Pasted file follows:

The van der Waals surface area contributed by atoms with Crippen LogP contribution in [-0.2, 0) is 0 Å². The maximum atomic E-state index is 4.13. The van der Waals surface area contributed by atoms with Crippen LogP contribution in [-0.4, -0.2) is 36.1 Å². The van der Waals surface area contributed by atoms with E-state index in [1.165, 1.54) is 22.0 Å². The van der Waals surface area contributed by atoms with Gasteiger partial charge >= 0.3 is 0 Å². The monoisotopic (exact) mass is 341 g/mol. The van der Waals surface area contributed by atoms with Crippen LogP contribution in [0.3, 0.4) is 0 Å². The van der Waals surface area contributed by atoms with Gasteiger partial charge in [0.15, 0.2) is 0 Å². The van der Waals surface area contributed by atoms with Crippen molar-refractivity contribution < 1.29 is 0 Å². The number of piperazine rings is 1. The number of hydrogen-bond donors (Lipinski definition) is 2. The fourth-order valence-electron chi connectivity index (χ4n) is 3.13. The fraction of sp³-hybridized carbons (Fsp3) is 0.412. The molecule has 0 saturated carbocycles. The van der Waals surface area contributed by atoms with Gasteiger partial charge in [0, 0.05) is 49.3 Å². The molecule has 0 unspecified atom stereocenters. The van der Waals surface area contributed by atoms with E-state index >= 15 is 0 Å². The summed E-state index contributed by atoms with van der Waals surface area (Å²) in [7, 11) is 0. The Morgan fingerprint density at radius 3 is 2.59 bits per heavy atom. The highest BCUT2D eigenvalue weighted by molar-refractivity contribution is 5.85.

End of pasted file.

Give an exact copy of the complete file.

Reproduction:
The van der Waals surface area contributed by atoms with Crippen LogP contribution in [-0.2, 0) is 0 Å². The maximum atomic E-state index is 4.13. The van der Waals surface area contributed by atoms with Crippen LogP contribution in [-0.4, -0.2) is 36.1 Å². The van der Waals surface area contributed by atoms with E-state index in [1.165, 1.54) is 22.0 Å². The van der Waals surface area contributed by atoms with Gasteiger partial charge >= 0.3 is 0 Å². The monoisotopic (exact) mass is 341 g/mol. The van der Waals surface area contributed by atoms with Crippen LogP contribution in [0.3, 0.4) is 0 Å². The van der Waals surface area contributed by atoms with Gasteiger partial charge in [0.15, 0.2) is 0 Å². The van der Waals surface area contributed by atoms with Crippen molar-refractivity contribution < 1.29 is 0 Å². The number of piperazine rings is 1. The number of hydrogen-bond donors (Lipinski definition) is 2. The fourth-order valence-electron chi connectivity index (χ4n) is 3.13. The fraction of sp³-hybridized carbons (Fsp3) is 0.412. The molecule has 0 saturated carbocycles. The van der Waals surface area contributed by atoms with Gasteiger partial charge in [0, 0.05) is 49.3 Å². The molecule has 0 unspecified atom stereocenters. The van der Waals surface area contributed by atoms with E-state index >= 15 is 0 Å². The summed E-state index contributed by atoms with van der Waals surface area (Å²) in [7, 11) is 0. The Morgan fingerprint density at radius 3 is 2.59 bits per heavy atom. The highest BCUT2D eigenvalue weighted by molar-refractivity contribution is 5.85.